The Northern Territory Government has declared it will back the ongoing delivery of youth diversion programs for young people with more than $3 million.
But after a "horror week of crime" in Darwin, Deputy Opposition Leader Lia Finocchiaro has said Chief Minister Michael Gunner is hiding behind "rhetoric" and "spin".
The Community Youth Diversion Program for people aged 10-17 is part of a $15.8 million commitment from Territory Families rolled out over five years.
"[It is] to develop programs that make sure young people who do the wrong thing face the consequences of their behaviour and complete their police or court ordered youth diversion programs," a government spokeswoman said.
For Katherine, it is Kalano Community Association which will be working with young people to address behaviour.
Territory Families chief executive Ken Davies said youth diversion was an important tool to ensure young people face the impact of their offending, while changing their behaviour.
"The young people involved in these programs will be held accountable and made to right their wrongs and face the consequences of their actions.
"At the same time youth diversion programs aim to divert children and young people away from the youth justice system by intervening early and providing opportunities for these young people to repair the harm their offending may have caused."
Deputy Opposition Leader Lia Finocchiaro said crime is the single biggest issue for Territorians, and questioned the government's transparency and leadership.
"What we've instead seen is a Chief Minister hiding behind rhetoric and spin who can't answer simple questions or have the facts and figures ready for Territorians," she said.
"We know from the Estimates process that the number of youth who completed Operation Flinders and victim offender conferencing were really low.
"Until March this year, there were only 58 victim offender conferences and 62 youths who completed Operation Flinders."
Mrs Finocchiaro said crime had increased to record levels on the Chief Minister's watch.
The opposition is making crime a central issue in the lead up to elections, and is taking 'get tough' approach.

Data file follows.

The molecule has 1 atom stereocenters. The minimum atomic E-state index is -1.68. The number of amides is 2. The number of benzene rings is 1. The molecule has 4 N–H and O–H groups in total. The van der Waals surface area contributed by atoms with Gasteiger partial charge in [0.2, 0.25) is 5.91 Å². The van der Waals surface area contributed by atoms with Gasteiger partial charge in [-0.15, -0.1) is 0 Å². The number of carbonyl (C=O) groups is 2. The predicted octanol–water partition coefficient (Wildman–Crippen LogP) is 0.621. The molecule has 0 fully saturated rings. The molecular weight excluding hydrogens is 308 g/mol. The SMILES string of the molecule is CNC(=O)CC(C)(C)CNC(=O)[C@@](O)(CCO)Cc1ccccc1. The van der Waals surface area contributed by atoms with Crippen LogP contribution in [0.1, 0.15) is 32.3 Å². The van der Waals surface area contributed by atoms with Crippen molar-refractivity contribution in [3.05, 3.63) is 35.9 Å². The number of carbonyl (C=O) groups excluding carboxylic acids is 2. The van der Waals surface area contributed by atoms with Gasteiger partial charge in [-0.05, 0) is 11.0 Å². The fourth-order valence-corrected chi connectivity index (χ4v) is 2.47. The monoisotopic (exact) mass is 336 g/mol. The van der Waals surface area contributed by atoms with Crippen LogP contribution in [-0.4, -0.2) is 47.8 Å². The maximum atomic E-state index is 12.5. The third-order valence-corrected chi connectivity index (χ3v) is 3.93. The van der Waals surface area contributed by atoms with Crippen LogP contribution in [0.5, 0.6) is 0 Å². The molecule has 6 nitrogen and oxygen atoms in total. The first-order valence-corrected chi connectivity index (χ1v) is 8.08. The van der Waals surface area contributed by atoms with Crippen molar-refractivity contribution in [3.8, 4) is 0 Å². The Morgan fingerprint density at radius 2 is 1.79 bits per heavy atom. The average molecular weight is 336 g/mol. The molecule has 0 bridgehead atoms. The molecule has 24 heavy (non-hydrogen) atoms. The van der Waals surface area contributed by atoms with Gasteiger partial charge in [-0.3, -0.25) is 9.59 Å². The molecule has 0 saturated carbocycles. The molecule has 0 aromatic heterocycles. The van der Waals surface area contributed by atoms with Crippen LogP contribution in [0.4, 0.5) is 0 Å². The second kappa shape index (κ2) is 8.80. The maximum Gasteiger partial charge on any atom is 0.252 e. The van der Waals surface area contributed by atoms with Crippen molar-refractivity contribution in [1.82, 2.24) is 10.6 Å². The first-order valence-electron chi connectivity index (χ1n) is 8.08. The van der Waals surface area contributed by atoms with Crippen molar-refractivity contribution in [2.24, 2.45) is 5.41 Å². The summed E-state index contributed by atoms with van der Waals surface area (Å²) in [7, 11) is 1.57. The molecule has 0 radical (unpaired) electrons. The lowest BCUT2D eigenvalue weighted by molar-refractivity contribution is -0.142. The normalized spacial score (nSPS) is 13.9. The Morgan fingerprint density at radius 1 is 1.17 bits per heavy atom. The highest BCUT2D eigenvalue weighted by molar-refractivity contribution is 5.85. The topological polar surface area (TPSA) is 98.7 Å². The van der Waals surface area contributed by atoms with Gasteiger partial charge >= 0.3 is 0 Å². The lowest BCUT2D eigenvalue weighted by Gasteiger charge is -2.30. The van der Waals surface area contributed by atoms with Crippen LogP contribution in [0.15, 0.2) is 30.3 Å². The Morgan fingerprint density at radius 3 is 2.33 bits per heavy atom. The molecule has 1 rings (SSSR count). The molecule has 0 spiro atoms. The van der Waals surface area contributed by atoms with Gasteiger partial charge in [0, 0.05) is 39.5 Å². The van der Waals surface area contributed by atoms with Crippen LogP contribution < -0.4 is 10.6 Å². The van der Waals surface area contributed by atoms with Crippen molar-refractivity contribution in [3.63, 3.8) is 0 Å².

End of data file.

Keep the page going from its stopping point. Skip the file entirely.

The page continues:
"Youth justice must go back to corrections to ensure the framework is there to deal with youth offenders, and that escalating penalties must be in place for repeat offenders," Mrs Finocchiaro said.
"There must be a consequence for every crime, and last week's crime spree shows an escalation in the type of offending.
"For the Chief Minister to say his government is delivering consequences for youth offenders is contradictory to his actions - last month the Gunner Labor Government stood in the Parliament and passed laws which watered down youth justice laws and removed breach of bail conditions as an offence."
In a joint effort between the Labor Government and Police, a strike force was announced on October 3 following a series of youth crimes.
Dubbed Strike Force Orion, it was a bid to crack down on youth offending and an opportunity for Northern Territory Government agencies to work together to prevent harm to the community and support victims.
"Recent events involving youth crime are unacceptable," Mr Gunner said.
"The NT Police are doing a good job and are catching offenders."
He said the strike force was an opportunity for police to focus on lessening the impacts of the crime spike.
"Make no mistake, people who do the wrong thing will face consequences, which also ensure they do not do it again.
"This includes detention, bootcamps, and bringing offenders face-to-face with their victims to acknowledge the harm they have caused.
"The face-to-face process of allowing to victims to confront their offenders is the most effective way of stopping reoffending - and it's already working here in the Territory."
Mr Gunner said the CLP's plan to tackle crime was watered down by failures to resource police and provide funding to diversion programs.
"We need to prevent crime before it happens," he said.
"That's why we have invested in 120 more police with better resources to target crime hotspots, installed 400 additional CCTV cameras, and implemented alcohol policies which are cutting alcohol related crime and violence.
"Our Back on Track programs ensure youth face the consequences of their actions in a way that puts them on a pathway to be better citizens, not better criminals - breaking the cycle of crime."
Further information on youth diversion and other youth justice programs can be found at youthjustice.nt.gov.au.
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